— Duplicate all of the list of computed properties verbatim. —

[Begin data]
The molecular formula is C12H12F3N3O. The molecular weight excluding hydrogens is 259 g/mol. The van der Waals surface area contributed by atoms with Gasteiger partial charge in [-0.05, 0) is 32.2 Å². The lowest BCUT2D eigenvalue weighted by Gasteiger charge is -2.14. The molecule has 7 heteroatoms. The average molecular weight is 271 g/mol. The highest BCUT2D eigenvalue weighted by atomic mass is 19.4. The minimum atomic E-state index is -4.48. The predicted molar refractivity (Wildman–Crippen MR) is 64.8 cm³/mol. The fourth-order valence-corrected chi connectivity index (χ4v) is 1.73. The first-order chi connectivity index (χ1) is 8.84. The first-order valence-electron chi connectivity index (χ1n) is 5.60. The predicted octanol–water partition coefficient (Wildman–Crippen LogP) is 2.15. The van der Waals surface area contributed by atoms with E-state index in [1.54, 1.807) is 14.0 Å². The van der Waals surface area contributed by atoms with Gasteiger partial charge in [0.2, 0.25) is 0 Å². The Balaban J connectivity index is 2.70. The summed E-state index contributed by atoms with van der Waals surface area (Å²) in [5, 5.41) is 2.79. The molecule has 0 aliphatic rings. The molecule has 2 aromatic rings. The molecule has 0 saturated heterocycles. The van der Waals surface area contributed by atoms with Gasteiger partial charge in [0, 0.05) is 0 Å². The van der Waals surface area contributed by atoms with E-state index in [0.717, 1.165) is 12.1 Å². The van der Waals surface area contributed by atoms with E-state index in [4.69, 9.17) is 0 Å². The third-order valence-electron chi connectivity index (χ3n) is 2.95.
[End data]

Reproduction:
The molecular formula is C12H12F3N3O. The molecular weight excluding hydrogens is 259 g/mol. The van der Waals surface area contributed by atoms with Gasteiger partial charge in [-0.05, 0) is 32.2 Å². The lowest BCUT2D eigenvalue weighted by Gasteiger charge is -2.14. The molecule has 7 heteroatoms. The average molecular weight is 271 g/mol. The highest BCUT2D eigenvalue weighted by atomic mass is 19.4. The minimum atomic E-state index is -4.48. The predicted molar refractivity (Wildman–Crippen MR) is 64.8 cm³/mol. The fourth-order valence-corrected chi connectivity index (χ4v) is 1.73. The first-order chi connectivity index (χ1) is 8.84. The first-order valence-electron chi connectivity index (χ1n) is 5.60. The predicted octanol–water partition coefficient (Wildman–Crippen LogP) is 2.15. The van der Waals surface area contributed by atoms with E-state index in [1.54, 1.807) is 14.0 Å². The van der Waals surface area contributed by atoms with Gasteiger partial charge in [0.2, 0.25) is 0 Å². The Balaban J connectivity index is 2.70. The summed E-state index contributed by atoms with van der Waals surface area (Å²) in [5, 5.41) is 2.79. The molecule has 0 aliphatic rings. The molecule has 2 aromatic rings. The molecule has 0 saturated heterocycles. The van der Waals surface area contributed by atoms with Gasteiger partial charge in [0, 0.05) is 0 Å². The van der Waals surface area contributed by atoms with E-state index in [0.717, 1.165) is 12.1 Å². The van der Waals surface area contributed by atoms with E-state index in [4.69, 9.17) is 0 Å². The third-order valence-electron chi connectivity index (χ3n) is 2.95.